Criminal Mischief: Episode #52: Forensic Science For Crime Writers: Autopsy
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An autopsy is a scientific procedure. Its purpose is to examine the corpse for evidence of the cause and manner of death. This is done through a gross and microscopic examination of the body as well as toxicological (drugs and poisons), serology (blood), and any other ancillary testing the ME deems necessary.
The timing of the autopsy depends upon many factors. It may be done immediately or several days after the body is collected. Weekends and holidays, excessive workload, and the need to ship the body to a larger lab may each cause a delay. During this time period, the body is stored in a refrigerated vault. Storage of up to 4 or 5 days results in little noticeable deterioration of the corpse.
Clinical vs Forensic Pathology:
A clinical pathologist performs medical autopsies, which are designed to determine the cause of death and to search for the presence of any other diseases.
A forensic pathologist is concerned with the interface of pathology and the law. He performs forensic autopsies, which help determine the cause, manner, and time of death.
The forensic autopsy is performed to answer 4 questions.
1-What is the cause of death? (What illness or injury led to the death?)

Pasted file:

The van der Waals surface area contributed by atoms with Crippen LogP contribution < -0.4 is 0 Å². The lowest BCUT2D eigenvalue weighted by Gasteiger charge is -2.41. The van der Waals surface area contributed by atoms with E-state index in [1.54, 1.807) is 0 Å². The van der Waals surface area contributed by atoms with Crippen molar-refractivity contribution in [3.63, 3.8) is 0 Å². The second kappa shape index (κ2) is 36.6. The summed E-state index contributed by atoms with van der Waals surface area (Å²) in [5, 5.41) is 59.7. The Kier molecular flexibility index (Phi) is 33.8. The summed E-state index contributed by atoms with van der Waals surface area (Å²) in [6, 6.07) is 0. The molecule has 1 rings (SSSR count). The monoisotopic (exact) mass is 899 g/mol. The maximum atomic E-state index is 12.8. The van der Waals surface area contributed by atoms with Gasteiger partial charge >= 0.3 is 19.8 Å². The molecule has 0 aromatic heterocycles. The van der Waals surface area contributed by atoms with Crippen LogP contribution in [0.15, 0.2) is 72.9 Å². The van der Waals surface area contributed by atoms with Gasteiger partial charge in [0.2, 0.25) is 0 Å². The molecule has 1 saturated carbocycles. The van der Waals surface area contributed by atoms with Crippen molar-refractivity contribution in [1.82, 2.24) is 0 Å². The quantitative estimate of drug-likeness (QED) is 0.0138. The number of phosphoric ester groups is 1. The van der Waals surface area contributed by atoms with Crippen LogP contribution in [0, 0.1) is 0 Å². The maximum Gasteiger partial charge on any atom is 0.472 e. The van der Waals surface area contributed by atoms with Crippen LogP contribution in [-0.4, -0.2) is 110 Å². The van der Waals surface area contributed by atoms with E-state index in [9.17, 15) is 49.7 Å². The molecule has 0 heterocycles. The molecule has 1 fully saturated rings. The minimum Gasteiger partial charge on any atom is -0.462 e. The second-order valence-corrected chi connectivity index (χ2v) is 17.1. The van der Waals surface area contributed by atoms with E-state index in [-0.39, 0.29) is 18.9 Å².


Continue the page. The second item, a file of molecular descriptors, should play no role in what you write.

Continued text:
2-What is the mechanism of death? (What physiological derangement actually resulted in death?)
3-What is the manner of death? (Was the death natural, accidental, suicidal, or homicidal?)
4-What was the time of death?
Who Gets Autopsied?
Violent deaths (accidents, homicides, suicides).
Deaths at the workplace, either traumatic or from poison or toxin exposure.
Deaths that are suspicious, sudden, or unexpected.
Deaths that occur while incarcerated or in police custody.
Deaths that are unattended by a physician, that occur within 24 hours of admission to a hospital, or that occur in any situation where the victim is admitted while unconscious and never regains consciousness prior to death.
Deaths that occur during medical or surgical procedures.
Deaths that occur during an abortion, whether medical, self, or illegal.
A found body, whether known or unidentified.
Before a body can be cremated or buried at sea.
At the request of the court.
Typical Steps in a Forensic Autopsy:
Identification of the deceased
Photography of the body, clothed and unclothed
Removal of any trace evidence
Measuring and weighing the body
X-raying all or parts of the body
External examination of the body
Dissection of the body
Microscopic examination of any tissues removed during the examination
Toxicological and other laboratory examinations
The Autopsy Report:
Each pathologist has his own method and style of preparing the final report, but certain information must be included. A typical format would be:
Evidence of Injury
Central Nervous System (brain and spinal cord)
Internal examination of Chest, Abdomen, and Pelvis
Other Laboratory Tests
Opinion, which will include his assessment of the cause, mechanism, and manner of death.
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